Yet another drawback is that there is hardly a distinction between the promoter shareholder of a company and the top management. With the promoter being hands on, it becomes difficult to take a company into bankruptcy because he can put a spoke in resolution. “All of us know that 90% of Indian businesses are familyrun and the nuances of the business are known to the family members,” says Rajesh Narain Gupta, managing partner at SNG& Partners, a law firm. In a case involving RS Polychem versus Ekadantam Infra, the New Delhi bench of the NCLT ordered that insolvency professional Rakesh Vadhwa be given police protection since the promoter was not cooperating and there was a possible threat to his life.
Police protection may not remain an exception but could become a norm if promoters indulge in delaying tactics. Since the law is strict on time limits, any delay would lead to degeneration of assets and loss.
“There will be resistance on the part of promoters about losing their business, which is natural,” says Sunil Srivastava, deputy managing director at State Bank of India. “It’s in everybody’s interest to resolve it as soon as possible. Now, if someone is not interested in doing it, then the force of the law comes into play.”
COURTS SHOW THE WAY
Indian judiciary is feared as much for the delays in resolving disputes as it is known for its fairness.
The nascent bankruptcy law itself has been thrown into a tailspin with the Supreme Court recently ruling that two parties can go for settlement even after initiating bankruptcy proceedings in the NCLT. The moment an IP is appointed, he invites all creditors to work out a resolution plan. If the two parties settle, then the entire process of bankruptcy collapses.
But other rulings have been encouraging. The Gujarat High Court dismissed the petition of Essar Steel challenging the Reserve Bank of India order in taking up 12 priority cases for bankruptcy and the NCLTs have been tough going by the rule book.
Though there are petitions seeking winding up of a company for trade disputes, there are precedents that bankruptcy cannot be initiated in such issues. The fear that bankruptcy may be abused by business rivals may be overblown.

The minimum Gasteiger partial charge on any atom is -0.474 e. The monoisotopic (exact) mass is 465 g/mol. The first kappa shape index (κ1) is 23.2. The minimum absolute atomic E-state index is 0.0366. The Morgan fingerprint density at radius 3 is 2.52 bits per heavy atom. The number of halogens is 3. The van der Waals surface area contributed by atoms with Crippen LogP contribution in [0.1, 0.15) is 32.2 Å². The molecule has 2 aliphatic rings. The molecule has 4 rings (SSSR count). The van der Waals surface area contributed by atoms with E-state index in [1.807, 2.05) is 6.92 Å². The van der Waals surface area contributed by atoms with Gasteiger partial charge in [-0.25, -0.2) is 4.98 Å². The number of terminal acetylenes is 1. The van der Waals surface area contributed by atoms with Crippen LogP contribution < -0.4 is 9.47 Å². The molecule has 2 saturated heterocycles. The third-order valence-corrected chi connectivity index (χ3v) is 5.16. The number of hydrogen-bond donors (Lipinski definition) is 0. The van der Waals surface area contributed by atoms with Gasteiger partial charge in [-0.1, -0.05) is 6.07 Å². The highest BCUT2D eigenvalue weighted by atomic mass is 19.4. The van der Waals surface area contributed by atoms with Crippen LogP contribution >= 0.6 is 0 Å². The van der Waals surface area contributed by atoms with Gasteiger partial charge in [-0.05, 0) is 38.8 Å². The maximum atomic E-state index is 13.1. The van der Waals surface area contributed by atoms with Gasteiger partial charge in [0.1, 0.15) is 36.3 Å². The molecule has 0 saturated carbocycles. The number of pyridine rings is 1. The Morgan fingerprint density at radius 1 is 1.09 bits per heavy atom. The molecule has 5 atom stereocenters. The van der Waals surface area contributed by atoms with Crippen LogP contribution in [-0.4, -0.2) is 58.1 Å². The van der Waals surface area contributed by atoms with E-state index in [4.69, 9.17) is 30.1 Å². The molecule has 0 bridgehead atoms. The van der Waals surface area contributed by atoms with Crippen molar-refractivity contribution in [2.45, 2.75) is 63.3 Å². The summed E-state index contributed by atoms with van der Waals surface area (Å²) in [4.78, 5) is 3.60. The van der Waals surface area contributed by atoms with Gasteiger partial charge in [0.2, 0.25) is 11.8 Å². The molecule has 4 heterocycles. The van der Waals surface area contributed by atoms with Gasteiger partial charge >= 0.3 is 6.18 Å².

“Now there is a distinction between operational creditors and financial creditors, which was never there,” says Bhide. “Earlier even a chaiwala (tea-seller) could send you a notice. The point is now the segregation has been made with a view to avoid too many irrelevant notices being issued. Whenever there was a recovery notice, it would be ‘we will sue with a winding-up petition’.’’
THE ROAD AHEAD
Strict bankruptcy laws may appear to be a monster for some, as the country is witnessing which it never had—a black and white process—where lenders can recover their money when businesses fail.
Just like the introduction of derivatives and opening up of the industry for global competition, bankruptcy is another step in making Indian business and associated judiciary international.
The role of banks, as we know, would come down. Once the processes are established and industry realises that they either pay up or lose the assets, distressed asset buyers like JC Flowers would troop in.
“A lot of things have to evolve, which is not difficult,” says Sridhar Ramachandran, founder Dharsha Advisors, a specialist in dealing with distressed assets. “Five years down the line, instead of dealing with bankers, the system would be dealing with hedge funds who would own these companies. Bankruptcy and revival would become a smooth process.”